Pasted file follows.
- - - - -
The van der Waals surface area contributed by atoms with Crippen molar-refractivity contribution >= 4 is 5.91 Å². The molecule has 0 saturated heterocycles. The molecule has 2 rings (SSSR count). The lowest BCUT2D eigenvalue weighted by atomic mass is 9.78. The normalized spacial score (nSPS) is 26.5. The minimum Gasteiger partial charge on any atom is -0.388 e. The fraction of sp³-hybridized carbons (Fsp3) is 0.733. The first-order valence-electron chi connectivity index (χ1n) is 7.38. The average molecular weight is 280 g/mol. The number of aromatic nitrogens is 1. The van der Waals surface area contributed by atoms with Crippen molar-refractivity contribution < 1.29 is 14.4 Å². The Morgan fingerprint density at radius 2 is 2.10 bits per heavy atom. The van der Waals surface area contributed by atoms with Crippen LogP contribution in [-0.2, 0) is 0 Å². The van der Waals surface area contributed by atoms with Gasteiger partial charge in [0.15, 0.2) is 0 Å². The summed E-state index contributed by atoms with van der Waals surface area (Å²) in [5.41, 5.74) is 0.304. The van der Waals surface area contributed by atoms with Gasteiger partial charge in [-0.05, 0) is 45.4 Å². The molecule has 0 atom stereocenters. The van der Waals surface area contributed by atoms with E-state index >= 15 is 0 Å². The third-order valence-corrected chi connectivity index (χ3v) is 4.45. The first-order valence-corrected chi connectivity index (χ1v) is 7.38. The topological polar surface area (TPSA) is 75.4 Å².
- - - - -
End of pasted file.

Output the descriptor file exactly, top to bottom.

The van der Waals surface area contributed by atoms with Crippen molar-refractivity contribution >= 4 is 5.91 Å². The molecule has 0 saturated heterocycles. The molecule has 2 rings (SSSR count). The lowest BCUT2D eigenvalue weighted by atomic mass is 9.78. The normalized spacial score (nSPS) is 26.5. The minimum Gasteiger partial charge on any atom is -0.388 e. The fraction of sp³-hybridized carbons (Fsp3) is 0.733. The first-order valence-electron chi connectivity index (χ1n) is 7.38. The average molecular weight is 280 g/mol. The number of aromatic nitrogens is 1. The van der Waals surface area contributed by atoms with Crippen molar-refractivity contribution < 1.29 is 14.4 Å². The Morgan fingerprint density at radius 2 is 2.10 bits per heavy atom. The van der Waals surface area contributed by atoms with Crippen LogP contribution in [-0.2, 0) is 0 Å². The van der Waals surface area contributed by atoms with Gasteiger partial charge in [0.15, 0.2) is 0 Å². The summed E-state index contributed by atoms with van der Waals surface area (Å²) in [5.41, 5.74) is 0.304. The van der Waals surface area contributed by atoms with Gasteiger partial charge in [-0.05, 0) is 45.4 Å². The molecule has 0 atom stereocenters. The van der Waals surface area contributed by atoms with E-state index >= 15 is 0 Å². The third-order valence-corrected chi connectivity index (χ3v) is 4.45. The first-order valence-corrected chi connectivity index (χ1v) is 7.38. The topological polar surface area (TPSA) is 75.4 Å².